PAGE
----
Right now, five proposals for new or expanded open pit coal mines in the Elk Valley threaten to sever these critical wildlife connections and further pollute the Elk River with selenium. Selenium levels in the Elk are already so high that they exceed government-set thresholds for human and environmental health. New extensive industrial logging in the Elk also poses a threat to wildlife connectivity and the region’s abundant recreation opportunities.

We have a choice: We can continue to prioritize industrial development above all other values in B.C.’s southern Rockies, destroying scenic and recreational values and fracturing wildlife connections that ensure genetic diversity and the long-term survival of species like grizzly bears. Or, we can choose to strike a balance between industrial development and conservation in B.C.’s southern Rockies.

The Flathead Wild team is calling for a National Park in the southeastern one-third of the Flathead, to fill in the missing piece of the adjacent Waterton-Glacier International Peace Park. Alberta and Montana took action almost 100 years ago to protect their share of an ecosystem that still contains the entire rich suite of wildlife found here after the last Ice Age. Alberta took further steps to protect its southern Rockies in September 2014 when it created the new Castle Wildland Provincial Park adjoining B.C.’s unprotected Flathead. It’s time for B.C. to do its part.

We are also calling for a Wildlife Management Area in the rest of the Flathead and adjoining habitat in the Elk and other valleys to maintain these vital connections and protect wildlife populations while still allowing development that is compatible with wildlife values. See the map here.

Sign up to be a Friend of the Flathead and we’ll alert you to opportunities to have your say during environmental assessment public comment periods for the proposal Elk Valley coal mines, and to help protect the Flathead permanently.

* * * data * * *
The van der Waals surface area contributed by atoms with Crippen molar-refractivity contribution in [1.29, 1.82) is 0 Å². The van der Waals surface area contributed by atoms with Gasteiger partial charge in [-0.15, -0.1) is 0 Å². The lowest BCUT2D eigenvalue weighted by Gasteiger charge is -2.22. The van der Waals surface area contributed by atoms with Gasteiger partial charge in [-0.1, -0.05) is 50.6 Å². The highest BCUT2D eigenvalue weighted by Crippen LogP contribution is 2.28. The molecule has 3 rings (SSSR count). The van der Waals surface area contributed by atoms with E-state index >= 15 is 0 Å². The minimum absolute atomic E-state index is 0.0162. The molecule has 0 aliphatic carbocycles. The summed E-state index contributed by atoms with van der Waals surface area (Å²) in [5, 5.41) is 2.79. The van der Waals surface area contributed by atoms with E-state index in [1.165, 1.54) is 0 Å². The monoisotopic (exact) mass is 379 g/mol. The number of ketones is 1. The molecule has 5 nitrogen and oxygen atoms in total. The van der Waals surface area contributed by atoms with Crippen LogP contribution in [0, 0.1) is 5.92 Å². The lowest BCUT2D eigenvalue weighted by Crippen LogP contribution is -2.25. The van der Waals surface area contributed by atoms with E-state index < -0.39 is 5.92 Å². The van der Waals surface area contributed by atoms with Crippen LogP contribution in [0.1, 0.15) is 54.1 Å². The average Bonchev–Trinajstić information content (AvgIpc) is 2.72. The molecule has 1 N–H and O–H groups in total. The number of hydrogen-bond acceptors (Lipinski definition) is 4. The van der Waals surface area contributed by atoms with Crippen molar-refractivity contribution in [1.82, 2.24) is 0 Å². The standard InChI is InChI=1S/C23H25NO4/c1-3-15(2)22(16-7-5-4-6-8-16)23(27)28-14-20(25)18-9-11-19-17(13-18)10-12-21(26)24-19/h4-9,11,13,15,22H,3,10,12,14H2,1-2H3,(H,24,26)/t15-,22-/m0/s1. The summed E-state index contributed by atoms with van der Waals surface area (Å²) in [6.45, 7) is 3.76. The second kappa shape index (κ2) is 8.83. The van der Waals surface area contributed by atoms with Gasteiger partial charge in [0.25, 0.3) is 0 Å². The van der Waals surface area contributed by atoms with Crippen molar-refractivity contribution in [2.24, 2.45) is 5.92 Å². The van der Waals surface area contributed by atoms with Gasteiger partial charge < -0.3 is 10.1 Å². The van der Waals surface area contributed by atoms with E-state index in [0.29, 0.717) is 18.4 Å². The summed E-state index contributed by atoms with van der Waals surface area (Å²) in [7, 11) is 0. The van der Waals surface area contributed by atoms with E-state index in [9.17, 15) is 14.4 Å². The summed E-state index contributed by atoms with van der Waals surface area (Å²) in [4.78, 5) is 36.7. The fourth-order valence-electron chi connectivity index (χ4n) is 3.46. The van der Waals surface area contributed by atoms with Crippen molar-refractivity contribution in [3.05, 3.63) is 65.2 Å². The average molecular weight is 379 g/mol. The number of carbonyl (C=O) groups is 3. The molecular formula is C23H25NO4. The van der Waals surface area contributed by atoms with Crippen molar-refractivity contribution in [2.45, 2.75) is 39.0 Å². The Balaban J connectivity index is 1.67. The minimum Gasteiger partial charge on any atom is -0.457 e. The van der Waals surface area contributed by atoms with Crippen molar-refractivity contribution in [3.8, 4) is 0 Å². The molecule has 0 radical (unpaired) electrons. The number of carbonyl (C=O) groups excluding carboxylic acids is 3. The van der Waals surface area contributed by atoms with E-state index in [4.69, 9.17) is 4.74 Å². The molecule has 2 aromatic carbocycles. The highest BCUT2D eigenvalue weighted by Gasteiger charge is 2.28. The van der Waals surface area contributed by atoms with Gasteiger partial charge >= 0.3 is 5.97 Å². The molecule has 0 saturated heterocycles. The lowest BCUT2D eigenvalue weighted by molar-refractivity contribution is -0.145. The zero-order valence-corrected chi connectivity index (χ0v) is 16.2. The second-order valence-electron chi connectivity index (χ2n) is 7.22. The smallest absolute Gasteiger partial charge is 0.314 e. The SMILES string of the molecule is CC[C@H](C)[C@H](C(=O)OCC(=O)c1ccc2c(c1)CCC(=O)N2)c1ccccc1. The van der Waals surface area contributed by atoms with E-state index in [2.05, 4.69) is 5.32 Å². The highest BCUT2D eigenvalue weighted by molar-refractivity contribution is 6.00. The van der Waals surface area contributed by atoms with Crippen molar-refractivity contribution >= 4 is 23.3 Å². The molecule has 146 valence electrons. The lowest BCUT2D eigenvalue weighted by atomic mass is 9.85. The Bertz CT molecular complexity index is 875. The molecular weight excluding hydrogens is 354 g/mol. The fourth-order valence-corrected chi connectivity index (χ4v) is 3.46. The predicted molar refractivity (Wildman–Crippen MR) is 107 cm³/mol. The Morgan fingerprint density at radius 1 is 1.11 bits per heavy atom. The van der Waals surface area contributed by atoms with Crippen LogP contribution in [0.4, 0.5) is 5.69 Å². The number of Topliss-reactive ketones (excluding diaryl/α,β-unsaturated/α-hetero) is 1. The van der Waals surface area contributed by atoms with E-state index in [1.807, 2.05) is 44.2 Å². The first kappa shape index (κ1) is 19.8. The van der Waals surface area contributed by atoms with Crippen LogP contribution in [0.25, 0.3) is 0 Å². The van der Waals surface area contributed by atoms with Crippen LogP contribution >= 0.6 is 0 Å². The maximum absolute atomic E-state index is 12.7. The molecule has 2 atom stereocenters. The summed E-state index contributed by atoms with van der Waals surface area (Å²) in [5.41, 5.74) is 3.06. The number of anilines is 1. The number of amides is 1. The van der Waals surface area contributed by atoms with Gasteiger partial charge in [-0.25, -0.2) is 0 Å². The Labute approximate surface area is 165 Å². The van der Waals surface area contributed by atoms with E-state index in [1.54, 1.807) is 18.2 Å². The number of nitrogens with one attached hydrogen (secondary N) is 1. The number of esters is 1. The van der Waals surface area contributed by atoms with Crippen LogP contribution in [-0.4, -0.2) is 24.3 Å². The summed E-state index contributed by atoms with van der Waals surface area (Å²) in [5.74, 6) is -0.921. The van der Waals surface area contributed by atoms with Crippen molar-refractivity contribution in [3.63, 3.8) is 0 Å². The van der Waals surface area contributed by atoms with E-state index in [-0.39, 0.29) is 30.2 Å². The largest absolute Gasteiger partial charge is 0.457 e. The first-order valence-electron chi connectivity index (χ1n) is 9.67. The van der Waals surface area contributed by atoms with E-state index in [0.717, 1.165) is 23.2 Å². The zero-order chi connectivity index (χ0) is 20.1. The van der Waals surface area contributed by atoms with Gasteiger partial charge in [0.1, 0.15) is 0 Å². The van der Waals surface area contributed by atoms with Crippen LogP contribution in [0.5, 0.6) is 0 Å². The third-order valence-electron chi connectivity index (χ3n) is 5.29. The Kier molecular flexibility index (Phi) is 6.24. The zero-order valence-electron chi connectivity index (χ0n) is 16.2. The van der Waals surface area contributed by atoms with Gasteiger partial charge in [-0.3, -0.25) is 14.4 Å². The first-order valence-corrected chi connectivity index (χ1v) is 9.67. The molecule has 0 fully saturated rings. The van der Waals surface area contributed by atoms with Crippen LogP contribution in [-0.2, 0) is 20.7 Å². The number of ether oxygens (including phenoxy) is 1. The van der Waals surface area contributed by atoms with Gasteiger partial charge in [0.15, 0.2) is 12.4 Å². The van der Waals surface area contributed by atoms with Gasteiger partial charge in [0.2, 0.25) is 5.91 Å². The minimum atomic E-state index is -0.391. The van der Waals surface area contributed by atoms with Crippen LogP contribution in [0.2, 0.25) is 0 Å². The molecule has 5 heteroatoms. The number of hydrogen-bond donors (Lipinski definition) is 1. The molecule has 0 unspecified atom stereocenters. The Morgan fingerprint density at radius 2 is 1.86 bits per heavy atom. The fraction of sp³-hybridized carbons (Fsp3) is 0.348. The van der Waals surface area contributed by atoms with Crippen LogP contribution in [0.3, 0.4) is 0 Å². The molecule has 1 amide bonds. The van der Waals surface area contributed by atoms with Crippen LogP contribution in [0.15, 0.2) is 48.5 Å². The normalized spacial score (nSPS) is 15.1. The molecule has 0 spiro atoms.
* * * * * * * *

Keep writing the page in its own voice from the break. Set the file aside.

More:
Legislation Round Up

With the formalities of the Throne Speech behind them and the budget working its way through the estimates process, our elected representatives are getting on with the legislative work of government. More than 14 government bills are already introduced and several have already passed (received third reading). Below is a brief run through of key ones with environmental angles, with links to the bills themselves, the Minister responsible, and discussion of bills in the legislature.

Bill 3: Building Act – to promote or hamstring innovation, that is the question

The long-awaited, much-discussed modernization of BC’s building regulatory system was passed on March 5th. Its aim is to overcome the wide variation in local interpretations of the BC Building Code (BCBC) across municipalities by making the province the sole authority to create building requirements (except for in Vancouver, which has a separate authority). The province will also establish qualification requirements for inspectors.

While the bill doesn’t address energy efficiency or other environmental impact issues for buildings directly, given that buildings account for about 10% of BC’s greenhouse gas emissions (GHGs) the standards set by the province in the BCBC will, over time, influence our progress towards our GHG reduction targets.

Local governments throughout the province have been testing and establishing various approaches to lowering emissions from buildings in their communities for many years and are watching this legislation closely